HOOVERING:   This can be one of the most stressful aspects of going ‘no contact’ or ‘low contact’ with a narcissist. Due to the nature of their disorder they find it difficult to let go of a source of ‘supply’ (attention) and will refuse to respect boundaries and honour requests for an end to the relationship. It is important to recognise that contact is not made by the narcissist because they love or miss the scapegoat. Classically, they will say whatever it takes to lure the scapegoat to return, but the only certainty is that a resumption of relations will lead to even greater punishments for daring to abandon the narcissist.  Often the way narcissists try to hoover is inappropriate – emails into a workplace or to a grandchild’s place of education for example. Another part of hoovering means the narcissist will contact those around the scapegoat – family and friends – portraying themselves as the victim.  


There are many types of narcissist but overall the grandiose type is more easily identified, with the traits sitting pretty much below the surface and often on view. However, the covert type is much harder to spot: the same traits are there but display themselves in a subtler and different way. That does not make the covert any less dangerous. (See the pdf for more info on traits)

Narcissism can be co-morbid with other personality disorders and not infrequently narcissists are substance abusers (alcoholics etc).  

Narcissists can verbally, physically, spiritually, intellectually and financially abuse their victims, often leaving them isolated via the smear campaign and spinning with self-doubt. Problems endured by the scapegoat become opportunities for vilification by the narcissist and their acolytes: when you are most in need of compassion and empathy they will be crudely reductionist. They manipulate, compete, demean by comparison, sabotage, exploit, and lie pathologically.

The potential harm from this kind of abuse is not to be underestimated.


The impacts of being brought up by, romantically involved with or working with a narcissistically disordered individual are manifold.  

Being around a narcissist is exhausting, unsettling and upsetting since you will regularly be forced to deal with their traits – a shock will be in store no matter how long the waters have been smooth.   

Cptsd is a common outcome and the resulting emotional flashbacks bring overwhelming feelings of depression, stress and anxiety. If one or both of your parents was a narcissist you will likely have low self-esteem and an impaired self-concept, not feeling good enough and unsure of who you are and what you stand for. You might also be experiencing guilt around reactive abuse – some of your behaviours in response to the abuse could have been wrong but were actually a result of years of being scapegoated.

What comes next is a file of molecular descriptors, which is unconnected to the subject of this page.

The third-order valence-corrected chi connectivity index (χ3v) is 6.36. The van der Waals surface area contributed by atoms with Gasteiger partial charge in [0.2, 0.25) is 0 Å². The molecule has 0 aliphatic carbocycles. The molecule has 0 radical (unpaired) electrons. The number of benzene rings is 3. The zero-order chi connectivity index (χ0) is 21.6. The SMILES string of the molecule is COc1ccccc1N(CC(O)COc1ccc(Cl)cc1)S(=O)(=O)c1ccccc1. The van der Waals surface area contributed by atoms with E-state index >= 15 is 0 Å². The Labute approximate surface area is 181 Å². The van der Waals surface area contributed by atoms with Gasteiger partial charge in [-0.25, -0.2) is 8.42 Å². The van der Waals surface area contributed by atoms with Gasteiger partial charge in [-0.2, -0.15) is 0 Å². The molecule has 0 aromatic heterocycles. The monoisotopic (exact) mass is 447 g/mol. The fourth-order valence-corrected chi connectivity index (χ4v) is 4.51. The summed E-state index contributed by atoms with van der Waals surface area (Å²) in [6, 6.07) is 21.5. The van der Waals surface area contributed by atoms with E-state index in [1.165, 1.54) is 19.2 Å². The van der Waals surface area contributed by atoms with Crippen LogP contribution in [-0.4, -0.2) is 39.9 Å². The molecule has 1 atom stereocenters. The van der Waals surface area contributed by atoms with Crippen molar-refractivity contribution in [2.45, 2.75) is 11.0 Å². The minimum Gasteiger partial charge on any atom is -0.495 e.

Most damaging of all, because narcissists are masters of projection you will carry toxic shame. That deep level toxic shame can last for a lifetime unless addressed.  

Narcissists can be ignoring and neglectful of your emotional and physical needs and then switch to seemingly attentive and loving behaviours.  As a result cognitive dissonance reigns, as well as guilt at standing up for yourself or criticising the narcissist, which becomes a barrier to healing and insight.

The abuse leaves a void within that means you needily turn to other people for advice, love and support, totally relying on their approval and input, all the while never realising that the only true love and support that can validate, satisfy, sustain and empower you has to come from within; that you alone can provide all your emotional needs when you are finally ready to make that leap.

Other impacts may include:

  • Do you feel essentially defective at your very core? Not good enough? A failure in all or nearly all that you do? You cannot trust yourself or know whether to trust others. You find yourself making decisions that seem to satisfy your need for self-punishment.

  • Do you self-sabotage in ways you don’t understand? As if there’s a part of you that acts out in a way that’s outside of your control? Are you in the grip of an addiction or compulsive behaviour such as a reliance on psychic hotlines?

  • Have you come to see any financial assistance from your parents as the only true measure of their love? You may not realise how you have been controlled and infantilised in this way.

  • Are you good at connecting with others on a superficial level, but real intimacy seems impossible to achieve?

  • Do you feel that you attract narcissists as friends? Alternately are your friendships tinged with a lack of trust and perceived abandonment? You long for contact but when it comes you perceive it as overwhelming and destabilising.

  • Do you feel like you don’t fit in anywhere? Working in offices or groups stresses you out; knowledge of how to behave in these environments seems beyond you and you worry about the outcome.